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2 of 2 people found the following review helpful
4.0 out of 5 stars The half-hidden undercurrents in art
It seems that artists ARE all sex-obsessed; why are we not surprised? The most powerful art is driven by the most powerful drives, and some of the art featured in this book would have been considered far too powerful to be reproduced just a few years ago. Lucie-Smith explores the boundaries between repressed eroticism and the downright rude; however, this is definitely...
Published on 18 Jan 2011 by Peasant

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8 of 9 people found the following review helpful
3.0 out of 5 stars Hmmmm.....
This book, part of the famous Thames and Hudson series, is full of unfamiliar, and interesting images, some of which are, it has to be said, pornographic. However, they are recognised as art. I was recommended this book as part of my degree course reading, and found it disappointing. Its fatal flaw is being too theorectical. It is full of statements that are very very...
Published on 14 Feb 2001


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2 of 2 people found the following review helpful
4.0 out of 5 stars The half-hidden undercurrents in art, 18 Jan 2011
By 
Peasant (Deepest England) - See all my reviews
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This review is from: Sexuality in Western Art (World of Art) (Paperback)
It seems that artists ARE all sex-obsessed; why are we not surprised? The most powerful art is driven by the most powerful drives, and some of the art featured in this book would have been considered far too powerful to be reproduced just a few years ago. Lucie-Smith explores the boundaries between repressed eroticism and the downright rude; however, this is definitely not a book about the pornographic. The images in the book, no matter how disgusting our grandmothers would have found them, have not in the most part been produced in order to titillate or shock.

Chapter headings like "The all-devouring female" and "Pleasurable pains" make it clear we are in the field of psychology as expressed in art. Many of the images have clearly been produced to exorcise something in the artist, like Picasso's well-known erotic drawings. The problem is that Lucie-Smith attempts too huge a subject for such a modestly sized book. By trying to survey erotic art through the ages, as well as present his various theories, he is able to do neither in sufficient depth. And he gets distracted; in a book on Western Art he doesn't need to tackle Japanese erotic art, which is an entirely different field from an entirely different culture.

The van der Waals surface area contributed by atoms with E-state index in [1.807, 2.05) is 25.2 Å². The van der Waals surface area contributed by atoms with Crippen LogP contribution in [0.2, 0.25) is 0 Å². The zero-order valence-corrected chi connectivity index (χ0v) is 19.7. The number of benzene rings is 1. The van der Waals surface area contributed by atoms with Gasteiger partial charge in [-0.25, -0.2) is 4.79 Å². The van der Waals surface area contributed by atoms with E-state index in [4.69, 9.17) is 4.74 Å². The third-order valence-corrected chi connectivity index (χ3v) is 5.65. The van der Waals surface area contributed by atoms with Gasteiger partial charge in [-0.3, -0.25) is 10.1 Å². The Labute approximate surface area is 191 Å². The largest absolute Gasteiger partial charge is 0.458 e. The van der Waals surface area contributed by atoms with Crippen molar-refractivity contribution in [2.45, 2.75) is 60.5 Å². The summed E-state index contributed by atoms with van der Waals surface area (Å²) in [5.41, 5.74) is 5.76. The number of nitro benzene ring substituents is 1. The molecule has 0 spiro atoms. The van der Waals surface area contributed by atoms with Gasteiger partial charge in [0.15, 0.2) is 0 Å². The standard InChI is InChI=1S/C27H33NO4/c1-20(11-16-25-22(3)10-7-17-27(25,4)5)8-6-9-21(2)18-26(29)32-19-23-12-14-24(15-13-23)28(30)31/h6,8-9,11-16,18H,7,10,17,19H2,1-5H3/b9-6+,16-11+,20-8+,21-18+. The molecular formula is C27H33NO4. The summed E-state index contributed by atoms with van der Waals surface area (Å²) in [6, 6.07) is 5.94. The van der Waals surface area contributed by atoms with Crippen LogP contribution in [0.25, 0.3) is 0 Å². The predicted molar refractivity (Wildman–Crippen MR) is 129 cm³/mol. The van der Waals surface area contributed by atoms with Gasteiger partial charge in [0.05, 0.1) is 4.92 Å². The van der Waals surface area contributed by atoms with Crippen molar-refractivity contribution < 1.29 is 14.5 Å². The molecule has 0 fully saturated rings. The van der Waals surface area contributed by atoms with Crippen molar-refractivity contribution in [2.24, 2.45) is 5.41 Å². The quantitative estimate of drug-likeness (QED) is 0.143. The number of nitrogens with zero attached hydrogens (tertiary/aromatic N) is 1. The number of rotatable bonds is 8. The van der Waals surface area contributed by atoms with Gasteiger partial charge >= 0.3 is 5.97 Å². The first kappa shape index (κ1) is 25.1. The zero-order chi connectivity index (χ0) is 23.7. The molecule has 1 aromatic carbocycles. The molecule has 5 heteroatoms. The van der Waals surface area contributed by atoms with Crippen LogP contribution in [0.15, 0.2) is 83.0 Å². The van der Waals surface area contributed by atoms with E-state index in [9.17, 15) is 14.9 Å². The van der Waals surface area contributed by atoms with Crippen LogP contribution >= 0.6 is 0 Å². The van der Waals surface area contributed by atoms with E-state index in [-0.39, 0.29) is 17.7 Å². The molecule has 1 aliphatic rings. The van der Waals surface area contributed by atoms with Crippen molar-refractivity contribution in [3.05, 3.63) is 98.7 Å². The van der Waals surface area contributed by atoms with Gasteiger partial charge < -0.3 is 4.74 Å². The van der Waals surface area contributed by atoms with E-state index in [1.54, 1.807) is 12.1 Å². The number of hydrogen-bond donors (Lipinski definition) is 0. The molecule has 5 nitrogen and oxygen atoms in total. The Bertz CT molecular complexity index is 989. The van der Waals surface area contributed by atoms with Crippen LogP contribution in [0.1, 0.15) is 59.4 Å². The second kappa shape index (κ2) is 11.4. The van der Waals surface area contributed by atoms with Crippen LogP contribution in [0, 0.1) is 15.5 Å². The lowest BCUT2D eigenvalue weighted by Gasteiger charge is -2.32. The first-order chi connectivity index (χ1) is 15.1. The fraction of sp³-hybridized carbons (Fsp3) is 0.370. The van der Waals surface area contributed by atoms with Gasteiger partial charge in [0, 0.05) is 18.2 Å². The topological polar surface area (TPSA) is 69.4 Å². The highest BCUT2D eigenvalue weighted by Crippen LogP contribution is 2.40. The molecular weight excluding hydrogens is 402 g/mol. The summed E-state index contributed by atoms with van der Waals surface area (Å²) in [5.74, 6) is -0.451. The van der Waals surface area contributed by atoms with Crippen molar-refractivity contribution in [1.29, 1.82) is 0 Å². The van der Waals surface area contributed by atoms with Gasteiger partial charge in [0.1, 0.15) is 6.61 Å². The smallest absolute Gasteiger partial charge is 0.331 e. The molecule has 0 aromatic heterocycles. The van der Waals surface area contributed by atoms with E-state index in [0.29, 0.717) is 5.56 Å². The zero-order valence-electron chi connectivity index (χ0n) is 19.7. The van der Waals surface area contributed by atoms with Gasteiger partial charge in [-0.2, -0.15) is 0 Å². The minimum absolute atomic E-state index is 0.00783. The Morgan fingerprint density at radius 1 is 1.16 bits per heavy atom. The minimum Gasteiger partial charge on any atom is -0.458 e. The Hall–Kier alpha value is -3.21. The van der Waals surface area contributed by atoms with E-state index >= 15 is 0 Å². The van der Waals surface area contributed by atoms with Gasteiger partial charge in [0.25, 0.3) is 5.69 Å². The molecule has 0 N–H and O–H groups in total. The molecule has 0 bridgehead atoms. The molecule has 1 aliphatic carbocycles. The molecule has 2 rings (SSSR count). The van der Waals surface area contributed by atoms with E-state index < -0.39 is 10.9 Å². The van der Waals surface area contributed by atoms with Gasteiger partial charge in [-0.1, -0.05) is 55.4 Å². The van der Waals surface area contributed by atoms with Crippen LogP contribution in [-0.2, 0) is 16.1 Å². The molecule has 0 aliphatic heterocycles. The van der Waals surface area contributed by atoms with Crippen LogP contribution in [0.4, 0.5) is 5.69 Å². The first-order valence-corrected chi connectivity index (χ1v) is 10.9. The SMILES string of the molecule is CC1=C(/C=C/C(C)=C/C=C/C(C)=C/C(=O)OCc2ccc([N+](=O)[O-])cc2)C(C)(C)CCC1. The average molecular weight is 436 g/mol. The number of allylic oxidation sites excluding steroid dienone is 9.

This would have been a better book if the author had worked more on it, editing out the diversions and expanding, and tightening, some of the arguments. Having said that, it is a good starting point, and the huge number of unflinching illustrations make it a good survey of the subject. Anyone seriously interested in the subject should probably look for a book written by a psychologist rather than an art critic. Oh, and the most disturbing picture in the book? The apparently innocuous but profoundly unsettling "Calm Sea" by Arnold Bocklin, which just goes to show you don't need to paint people's privates to tap into the unconscious.
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8 of 9 people found the following review helpful
3.0 out of 5 stars Hmmmm....., 14 Feb 2001
By A Customer
This review is from: Sexuality in Western Art (World of Art) (Paperback)
This book, part of the famous Thames and Hudson series, is full of unfamiliar, and interesting images, some of which are, it has to be said, pornographic. However, they are recognised as art. I was recommended this book as part of my degree course reading, and found it disappointing. Its fatal flaw is being too theorectical. It is full of statements that are very very questionable, and contains no real evidence or fact. This is not good in a volume that claims to be historical. I read through it and again and again the same doubts sprang into my mind. I just was not convinced by the arguement, and had the feeling the author pulled much from the air. The writing style is far from authoriatative and leaves you wondering if it is all mumbo-jumbo. This, I am still considering: It was a very disappointing book, it appeared to promise strong debate and opinions, but failed to deliver. The many and interesting illustrations, were marred by frequently being of poor quality or being in black and white.
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0 of 1 people found the following review helpful
3.0 out of 5 stars book, 28 Jan 2014
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This review is from: Sexuality in Western Art (World of Art) (Paperback)
this is quite good book, i am happy to have it in my
personal library, it is in good condition
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0 of 2 people found the following review helpful
3.0 out of 5 stars succinct but entertaining, 18 Mar 2010
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B. D. Haas "i love amsterdam" (netherlands) - See all my reviews
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This review is from: Sexuality in Western Art (World of Art) (Paperback)
The book offers an entertaining read; most of the time the information provided is extremely short and rather obvious, but every now and then I was pleasantly surprised.
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Sexuality in Western Art (World of Art)
Sexuality in Western Art (World of Art) by Edward Lucie-Smith (Paperback - 23 Sep 1991)
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